Quarterly Journal of Political Science > Vol 7 > Issue 1

Can Voter ID Laws Be Administered in a Race-Neutral Manner? Evidence from the City of Boston in 2008

Rachael V. Cobb, Department of Government, Suffolk University, USA, rcobb@suffolk.edu , D. James Greiner, Harvard Law School, USA, jgreiner@law.harvard.edu , Kevin M. Quinn, UC Berkeley School of Law, USA, kquinn@law.berkeley.edu
Suggested Citation
Rachael V. Cobb, D. James Greiner and Kevin M. Quinn (2012), "Can Voter ID Laws Be Administered in a Race-Neutral Manner? Evidence from the City of Boston in 2008", Quarterly Journal of Political Science: Vol. 7: No. 1, pp 1-33. http://dx.doi.org/10.1561/100.00010098

Publication Date: 22 Mar 2012
© 2012 R. V. Cobb, D. J. Greiner and K. M. Quinn
Representation,  Electoral institutions,  Political participation


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In this article:
Theoretical Background & the Massachusetts Situation 
Voter ID Laws & Poll Workers in Boston 
Our Study: Methods and Data 
Results: Are Minorities Disproportionately Asked for Identification?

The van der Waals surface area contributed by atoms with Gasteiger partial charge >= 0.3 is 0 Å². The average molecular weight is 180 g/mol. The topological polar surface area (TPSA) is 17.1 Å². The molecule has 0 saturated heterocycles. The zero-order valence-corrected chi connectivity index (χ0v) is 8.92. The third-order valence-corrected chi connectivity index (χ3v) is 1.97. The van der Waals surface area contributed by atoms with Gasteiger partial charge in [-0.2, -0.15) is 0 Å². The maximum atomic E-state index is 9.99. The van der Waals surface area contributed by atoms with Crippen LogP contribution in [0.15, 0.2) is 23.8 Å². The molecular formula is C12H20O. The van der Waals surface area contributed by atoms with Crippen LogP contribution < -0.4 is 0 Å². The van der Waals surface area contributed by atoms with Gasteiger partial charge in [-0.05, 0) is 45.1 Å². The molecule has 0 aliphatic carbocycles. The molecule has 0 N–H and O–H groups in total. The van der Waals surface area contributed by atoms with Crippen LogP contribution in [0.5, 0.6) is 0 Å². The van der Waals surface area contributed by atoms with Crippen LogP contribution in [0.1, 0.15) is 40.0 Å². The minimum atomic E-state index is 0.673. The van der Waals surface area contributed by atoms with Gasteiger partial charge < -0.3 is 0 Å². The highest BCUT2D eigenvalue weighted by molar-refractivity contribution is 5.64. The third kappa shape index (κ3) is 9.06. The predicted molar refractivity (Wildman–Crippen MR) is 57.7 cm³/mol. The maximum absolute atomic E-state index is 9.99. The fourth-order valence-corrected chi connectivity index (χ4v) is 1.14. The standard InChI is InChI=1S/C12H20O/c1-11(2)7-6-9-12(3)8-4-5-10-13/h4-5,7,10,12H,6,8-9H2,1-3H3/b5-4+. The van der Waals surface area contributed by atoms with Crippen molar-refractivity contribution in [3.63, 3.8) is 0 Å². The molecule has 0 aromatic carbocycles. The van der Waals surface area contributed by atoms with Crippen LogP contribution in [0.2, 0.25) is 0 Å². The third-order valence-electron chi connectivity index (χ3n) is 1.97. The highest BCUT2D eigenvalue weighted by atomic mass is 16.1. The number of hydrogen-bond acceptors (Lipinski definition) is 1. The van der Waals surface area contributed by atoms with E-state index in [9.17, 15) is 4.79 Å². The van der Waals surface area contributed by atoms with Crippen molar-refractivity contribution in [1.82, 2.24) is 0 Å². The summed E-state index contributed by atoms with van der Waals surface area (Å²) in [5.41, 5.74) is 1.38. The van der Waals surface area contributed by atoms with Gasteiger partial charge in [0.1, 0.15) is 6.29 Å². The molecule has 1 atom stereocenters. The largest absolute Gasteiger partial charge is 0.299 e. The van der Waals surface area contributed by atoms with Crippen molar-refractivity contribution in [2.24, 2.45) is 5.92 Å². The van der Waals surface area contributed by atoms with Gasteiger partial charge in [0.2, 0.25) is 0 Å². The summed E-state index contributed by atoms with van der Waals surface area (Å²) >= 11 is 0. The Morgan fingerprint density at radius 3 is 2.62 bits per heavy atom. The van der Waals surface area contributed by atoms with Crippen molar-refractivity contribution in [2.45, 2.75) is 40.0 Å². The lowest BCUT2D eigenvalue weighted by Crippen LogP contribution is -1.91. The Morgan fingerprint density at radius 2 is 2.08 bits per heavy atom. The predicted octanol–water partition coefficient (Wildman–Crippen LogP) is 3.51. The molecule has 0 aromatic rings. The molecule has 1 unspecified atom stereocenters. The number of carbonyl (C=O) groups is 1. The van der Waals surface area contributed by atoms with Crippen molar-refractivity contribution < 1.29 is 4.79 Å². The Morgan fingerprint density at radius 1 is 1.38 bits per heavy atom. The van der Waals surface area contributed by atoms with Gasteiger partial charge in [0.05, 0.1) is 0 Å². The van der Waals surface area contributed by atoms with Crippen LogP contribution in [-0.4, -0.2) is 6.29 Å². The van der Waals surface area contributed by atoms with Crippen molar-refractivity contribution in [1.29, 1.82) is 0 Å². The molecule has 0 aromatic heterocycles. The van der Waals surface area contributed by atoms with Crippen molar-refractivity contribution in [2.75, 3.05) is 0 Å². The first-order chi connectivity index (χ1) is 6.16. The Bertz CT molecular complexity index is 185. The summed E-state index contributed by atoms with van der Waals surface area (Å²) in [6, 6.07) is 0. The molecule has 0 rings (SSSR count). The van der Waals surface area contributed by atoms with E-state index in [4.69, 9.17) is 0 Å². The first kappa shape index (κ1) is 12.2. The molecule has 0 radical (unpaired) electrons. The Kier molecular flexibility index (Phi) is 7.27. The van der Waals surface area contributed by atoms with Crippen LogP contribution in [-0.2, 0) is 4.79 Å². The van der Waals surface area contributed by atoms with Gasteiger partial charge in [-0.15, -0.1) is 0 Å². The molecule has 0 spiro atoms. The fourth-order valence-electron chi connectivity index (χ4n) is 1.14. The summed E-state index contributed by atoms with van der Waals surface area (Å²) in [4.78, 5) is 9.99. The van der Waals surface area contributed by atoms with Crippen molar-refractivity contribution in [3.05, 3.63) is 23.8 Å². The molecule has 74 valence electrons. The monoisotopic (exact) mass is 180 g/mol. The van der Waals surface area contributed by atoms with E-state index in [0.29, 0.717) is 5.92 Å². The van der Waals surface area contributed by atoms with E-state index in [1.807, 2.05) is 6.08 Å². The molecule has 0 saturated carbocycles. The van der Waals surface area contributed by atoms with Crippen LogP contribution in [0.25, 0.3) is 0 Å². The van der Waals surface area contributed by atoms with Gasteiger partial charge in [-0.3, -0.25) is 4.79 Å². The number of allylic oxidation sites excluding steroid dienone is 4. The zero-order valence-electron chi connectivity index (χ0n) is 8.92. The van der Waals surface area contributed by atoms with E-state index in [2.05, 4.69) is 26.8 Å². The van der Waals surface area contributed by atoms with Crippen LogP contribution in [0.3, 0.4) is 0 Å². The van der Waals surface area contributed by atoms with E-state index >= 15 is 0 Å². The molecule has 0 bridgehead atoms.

Is it feasible in the current United States to administer voter identification laws in a race-neutral manner? We study this question using rigorous field methods and state-of-the-art statistical techniques, thus accounting for sources of uncertainty (including survey non-response and clustering) that previous studies ignore. We conduct a sensitivity analysis to account for voters who were legally required to have been asked for ID under federal and state law. We conduct an experiment with a training program that clarified proper ID law administration. Finally, we study a jurisdiction and an election in which administration of ID laws was unlikely to pose issues of racial difference, and in which (under the law) the decision to request an ID was nondiscretionary. We find strong evidence that Hispanic and black voters were asked for identification at higher rates than white voters, even after adjusting for a number of other factors. The magnitudes of the differences are significant. We explore the theoretical and legal consequences of our findings.